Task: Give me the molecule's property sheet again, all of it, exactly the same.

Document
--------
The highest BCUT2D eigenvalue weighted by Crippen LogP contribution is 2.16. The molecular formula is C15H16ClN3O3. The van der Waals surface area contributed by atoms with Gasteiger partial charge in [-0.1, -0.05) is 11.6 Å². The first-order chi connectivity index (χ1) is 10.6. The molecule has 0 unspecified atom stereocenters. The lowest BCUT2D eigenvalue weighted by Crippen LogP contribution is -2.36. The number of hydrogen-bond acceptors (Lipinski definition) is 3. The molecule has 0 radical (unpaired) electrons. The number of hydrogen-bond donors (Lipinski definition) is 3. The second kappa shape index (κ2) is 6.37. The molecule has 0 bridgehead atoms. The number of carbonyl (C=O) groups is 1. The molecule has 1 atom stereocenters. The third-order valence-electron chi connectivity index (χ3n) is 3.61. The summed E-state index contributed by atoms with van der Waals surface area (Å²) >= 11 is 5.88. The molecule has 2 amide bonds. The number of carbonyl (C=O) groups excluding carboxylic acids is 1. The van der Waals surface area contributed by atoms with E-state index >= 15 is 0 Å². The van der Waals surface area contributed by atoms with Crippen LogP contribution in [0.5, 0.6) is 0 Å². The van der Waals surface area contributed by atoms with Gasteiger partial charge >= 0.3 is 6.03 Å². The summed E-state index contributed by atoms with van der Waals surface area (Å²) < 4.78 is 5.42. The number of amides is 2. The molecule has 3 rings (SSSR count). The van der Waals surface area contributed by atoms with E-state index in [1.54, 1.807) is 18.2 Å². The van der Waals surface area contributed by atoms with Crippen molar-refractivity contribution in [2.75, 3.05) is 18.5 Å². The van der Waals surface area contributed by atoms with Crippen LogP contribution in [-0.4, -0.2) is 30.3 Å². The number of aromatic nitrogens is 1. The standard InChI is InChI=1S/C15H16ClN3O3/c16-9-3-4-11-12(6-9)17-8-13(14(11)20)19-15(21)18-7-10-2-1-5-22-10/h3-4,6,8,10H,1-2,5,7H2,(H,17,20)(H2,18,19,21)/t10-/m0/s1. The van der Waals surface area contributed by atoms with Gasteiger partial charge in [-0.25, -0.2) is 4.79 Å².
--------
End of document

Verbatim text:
The highest BCUT2D eigenvalue weighted by Crippen LogP contribution is 2.16. The molecular formula is C15H16ClN3O3. The van der Waals surface area contributed by atoms with Gasteiger partial charge in [-0.1, -0.05) is 11.6 Å². The first-order chi connectivity index (χ1) is 10.6. The molecule has 0 unspecified atom stereocenters. The lowest BCUT2D eigenvalue weighted by Crippen LogP contribution is -2.36. The number of hydrogen-bond acceptors (Lipinski definition) is 3. The molecule has 0 radical (unpaired) electrons. The number of hydrogen-bond donors (Lipinski definition) is 3. The second kappa shape index (κ2) is 6.37. The molecule has 0 bridgehead atoms. The number of carbonyl (C=O) groups is 1. The molecule has 1 atom stereocenters. The third-order valence-electron chi connectivity index (χ3n) is 3.61. The summed E-state index contributed by atoms with van der Waals surface area (Å²) >= 11 is 5.88. The molecule has 2 amide bonds. The number of carbonyl (C=O) groups excluding carboxylic acids is 1. The van der Waals surface area contributed by atoms with E-state index >= 15 is 0 Å². The van der Waals surface area contributed by atoms with Crippen LogP contribution in [0.5, 0.6) is 0 Å². The van der Waals surface area contributed by atoms with Gasteiger partial charge >= 0.3 is 6.03 Å². The summed E-state index contributed by atoms with van der Waals surface area (Å²) < 4.78 is 5.42. The number of amides is 2. The molecule has 3 rings (SSSR count). The van der Waals surface area contributed by atoms with E-state index in [1.54, 1.807) is 18.2 Å². The van der Waals surface area contributed by atoms with Crippen molar-refractivity contribution in [2.75, 3.05) is 18.5 Å². The van der Waals surface area contributed by atoms with Crippen LogP contribution in [-0.4, -0.2) is 30.3 Å². The number of aromatic nitrogens is 1. The standard InChI is InChI=1S/C15H16ClN3O3/c16-9-3-4-11-12(6-9)17-8-13(14(11)20)19-15(21)18-7-10-2-1-5-22-10/h3-4,6,8,10H,1-2,5,7H2,(H,17,20)(H2,18,19,21)/t10-/m0/s1. The van der Waals surface area contributed by atoms with Gasteiger partial charge in [-0.25, -0.2) is 4.79 Å².